How To Cook With Cherry Tomatoes

Make a flavor-packed tomato oil you'll drizzle on everything

There's nothing quite like the kiss of a wood-fired grill. But when time, space, unbearable humidity or a lack of equipment makes turning up the heat near impossible, call in chef Jeff Mahin's secret weapon: a flavor-packed tomato oil (see the recipe) that seamlessly adds sweetness and smoke to a bevy of summer dishes.

Mahin, the chef/partner of Chicago-based Lettuce Entertain You Enterprises, found that the summer salads his cooks regularly whip up for family meal had a particularly massive depth of flavor from the tomatoes, onions and garlic they'd char on the grill before tossing with other ingredients. He started to play with the concept, folding charred tomato salsa into olive oil as a chunky dressing for a salad of shaved vegetables and peppery greens.

Realizing that the same flavors would be even more versatile if infused into the oil itself, he modified the recipe further, blasting tomatoes, garlic and red bell peppers under a broiler until they were almost completely blackened, then steeping them still warm in olive oil with oregano, chile flakes, anchovies and a fresh bay leaf. Once strained, the bright oil was full of umami with fat, salt, sweetness and heat working together in a pool of smoky char.

"All of these ingredients are amazing by themselves," Mahin says. "But when you infuse them all together, wow. We leave a little residual juice in the oil so that it can be reminiscent of a vinaigrette, too. So when we use it in crostini, salads or pasta, it gives a depth of rich flavor from the char and smoke, while still remaining super delicate and light."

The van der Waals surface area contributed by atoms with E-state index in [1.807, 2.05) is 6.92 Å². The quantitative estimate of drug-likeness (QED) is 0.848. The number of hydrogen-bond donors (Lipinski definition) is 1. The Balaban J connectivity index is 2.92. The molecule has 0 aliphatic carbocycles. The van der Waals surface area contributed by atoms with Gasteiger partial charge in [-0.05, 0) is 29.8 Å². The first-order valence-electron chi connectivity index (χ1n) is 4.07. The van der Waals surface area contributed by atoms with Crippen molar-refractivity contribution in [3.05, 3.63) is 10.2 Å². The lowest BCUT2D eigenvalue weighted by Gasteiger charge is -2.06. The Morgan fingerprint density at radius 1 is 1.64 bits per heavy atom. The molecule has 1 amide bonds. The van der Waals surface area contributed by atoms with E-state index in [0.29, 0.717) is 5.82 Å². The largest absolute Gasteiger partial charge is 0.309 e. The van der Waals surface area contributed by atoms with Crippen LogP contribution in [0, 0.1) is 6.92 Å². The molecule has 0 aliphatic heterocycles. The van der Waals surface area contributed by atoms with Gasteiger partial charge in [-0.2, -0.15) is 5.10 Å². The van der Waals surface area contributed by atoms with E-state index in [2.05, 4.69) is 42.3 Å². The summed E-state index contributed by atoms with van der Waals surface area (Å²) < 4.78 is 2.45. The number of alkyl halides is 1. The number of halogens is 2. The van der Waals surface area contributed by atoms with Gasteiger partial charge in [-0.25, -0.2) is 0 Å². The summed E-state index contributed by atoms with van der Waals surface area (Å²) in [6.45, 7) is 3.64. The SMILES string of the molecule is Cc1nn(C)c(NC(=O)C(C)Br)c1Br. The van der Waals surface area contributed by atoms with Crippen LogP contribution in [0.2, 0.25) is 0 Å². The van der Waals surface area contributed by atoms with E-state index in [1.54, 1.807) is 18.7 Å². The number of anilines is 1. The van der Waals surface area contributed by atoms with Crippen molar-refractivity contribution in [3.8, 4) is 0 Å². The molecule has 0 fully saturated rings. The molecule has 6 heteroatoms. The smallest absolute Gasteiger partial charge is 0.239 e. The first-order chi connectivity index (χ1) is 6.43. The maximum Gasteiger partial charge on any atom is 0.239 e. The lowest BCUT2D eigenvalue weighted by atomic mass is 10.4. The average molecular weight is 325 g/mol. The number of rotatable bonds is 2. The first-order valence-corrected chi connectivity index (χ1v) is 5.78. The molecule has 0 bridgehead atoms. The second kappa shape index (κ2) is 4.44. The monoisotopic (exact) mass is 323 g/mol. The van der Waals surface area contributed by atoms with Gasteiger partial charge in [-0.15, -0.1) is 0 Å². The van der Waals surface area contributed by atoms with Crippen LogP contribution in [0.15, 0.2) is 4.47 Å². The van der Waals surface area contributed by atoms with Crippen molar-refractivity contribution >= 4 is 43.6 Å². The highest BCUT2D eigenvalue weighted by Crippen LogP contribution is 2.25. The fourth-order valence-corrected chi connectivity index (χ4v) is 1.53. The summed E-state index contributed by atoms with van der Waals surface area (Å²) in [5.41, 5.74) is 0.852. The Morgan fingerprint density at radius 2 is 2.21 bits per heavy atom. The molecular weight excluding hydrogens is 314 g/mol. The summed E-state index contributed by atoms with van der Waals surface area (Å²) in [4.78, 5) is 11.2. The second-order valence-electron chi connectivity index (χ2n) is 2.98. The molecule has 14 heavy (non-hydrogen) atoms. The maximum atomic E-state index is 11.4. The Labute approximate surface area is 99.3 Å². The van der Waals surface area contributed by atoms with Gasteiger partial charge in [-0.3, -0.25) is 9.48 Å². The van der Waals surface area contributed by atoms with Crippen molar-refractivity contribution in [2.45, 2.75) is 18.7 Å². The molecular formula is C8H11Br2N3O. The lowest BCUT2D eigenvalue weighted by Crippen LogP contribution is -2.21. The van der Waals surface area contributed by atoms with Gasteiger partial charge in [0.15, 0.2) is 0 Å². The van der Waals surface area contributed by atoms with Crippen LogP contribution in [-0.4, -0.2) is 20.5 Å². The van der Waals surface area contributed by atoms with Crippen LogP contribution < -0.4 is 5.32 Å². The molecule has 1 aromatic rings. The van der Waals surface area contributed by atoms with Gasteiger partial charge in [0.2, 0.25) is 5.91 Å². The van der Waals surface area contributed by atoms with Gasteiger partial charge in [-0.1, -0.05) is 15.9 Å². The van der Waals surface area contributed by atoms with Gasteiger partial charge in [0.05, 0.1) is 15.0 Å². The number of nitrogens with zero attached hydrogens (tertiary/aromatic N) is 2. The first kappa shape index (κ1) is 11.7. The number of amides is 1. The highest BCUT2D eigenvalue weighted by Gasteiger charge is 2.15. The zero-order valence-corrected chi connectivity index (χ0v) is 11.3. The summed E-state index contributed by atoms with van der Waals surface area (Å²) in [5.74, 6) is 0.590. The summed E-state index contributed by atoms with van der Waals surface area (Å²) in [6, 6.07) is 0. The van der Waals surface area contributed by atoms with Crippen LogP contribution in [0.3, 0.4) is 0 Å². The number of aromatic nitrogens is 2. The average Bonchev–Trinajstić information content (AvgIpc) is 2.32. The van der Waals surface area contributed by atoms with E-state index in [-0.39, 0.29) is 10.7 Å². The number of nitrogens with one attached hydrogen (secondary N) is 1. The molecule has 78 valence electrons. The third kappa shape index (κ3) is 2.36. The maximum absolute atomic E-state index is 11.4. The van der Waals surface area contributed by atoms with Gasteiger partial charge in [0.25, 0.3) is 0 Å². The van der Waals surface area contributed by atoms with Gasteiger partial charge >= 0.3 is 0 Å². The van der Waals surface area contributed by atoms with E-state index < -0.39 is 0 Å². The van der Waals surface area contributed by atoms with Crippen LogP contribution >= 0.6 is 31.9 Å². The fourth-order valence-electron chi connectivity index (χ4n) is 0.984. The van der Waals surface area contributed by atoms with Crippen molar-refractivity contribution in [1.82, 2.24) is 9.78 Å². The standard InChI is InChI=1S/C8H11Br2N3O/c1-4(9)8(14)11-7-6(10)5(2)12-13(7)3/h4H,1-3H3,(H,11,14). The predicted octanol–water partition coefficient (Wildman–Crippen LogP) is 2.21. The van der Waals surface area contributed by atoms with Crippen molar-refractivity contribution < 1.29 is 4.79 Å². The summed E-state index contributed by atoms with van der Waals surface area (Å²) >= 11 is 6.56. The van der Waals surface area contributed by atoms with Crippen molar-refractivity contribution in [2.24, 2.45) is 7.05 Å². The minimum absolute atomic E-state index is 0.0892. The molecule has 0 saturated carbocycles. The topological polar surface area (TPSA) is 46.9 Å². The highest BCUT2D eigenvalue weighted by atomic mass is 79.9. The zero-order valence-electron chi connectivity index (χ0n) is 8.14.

Here are a couple of other ways Mahin recommends using the oil. Start charring and happy summer.

On Peppery Greens: Because there's a little water left in the infused oil, it works as a dressing on its own, dropping rich, warm flavor onto particularly strong bitter salad greens, like arugula, dandelion or mustard. "But if the green is too delicate—like butter leaf or romaine—the oil is far too aggressive, and you lose the taste of the lettuce itself," Mahin says. "And with salads, you want to taste the ingredients."

In a Smoky Vinaigrette: For a concentrated vinaigrette with more bite, combine three parts tomato oil to one part sherry vinegar, whisking it together by hand or shaking it in a closed container to emulsify. Add a teaspoon or two of whole-grain mustard if desired, too. "Don't put too much on your salad, or you'll lose the flavor of whatever else you're eating. It should be a dressing, not a coating. It's there to accentuate flavor, not mask it."

Drizzled on Pizza or Meatballs: Because the oil has such a deep, smoky nose to it, it pairs particularly well with rich, fatty dishes that already have a tomato component like pizza or meatballs. Drizzle a bit of the oil on dishes right before serving, making sure not to use it on delicate pies, like a white sauce or prosciutto-and-egg combo: "Think red sauce, meat and hearty vegetables," Mahin suggests.

Purée into a Spread: "I hate wasting things, especially when they're delicious. If you're having a party and make the oil, use the topping for a tapenade or on a sandwich." After infusing and straining out the oil, remove the bay leaf, pour everything into a blender and purée until thick but smooth. Then fold into scrambled eggs, smear onto toast or layer onto pizza dough. Spread the purée on a slice of bread and a few pieces of cheese on another, and then toast them together for a "fancy grilled cheese that's like heaven. It's unbelievable in a quesadilla, too."

To Finish a Grilled Steak: "Tomato and fennel pollen are meant for each other," Mahin promises. "Fennel pollen has the taste of fennel seed but a bigger nose and bouquet. So when it chars, it burns the meat on the outside and perfumes it. You get a really subtle and smoky fennel nose." Rub a steak with salt and fennel pollen, grill to your desired temperature, and then drizzle on the oil. Because the oil is already smoky, it will add a huge wood-fired nose to the steak: "The first thing you smell is the char of the steak, then the roasted fennel smell, and that aromatic oil, and a little of the herb, and the tomato."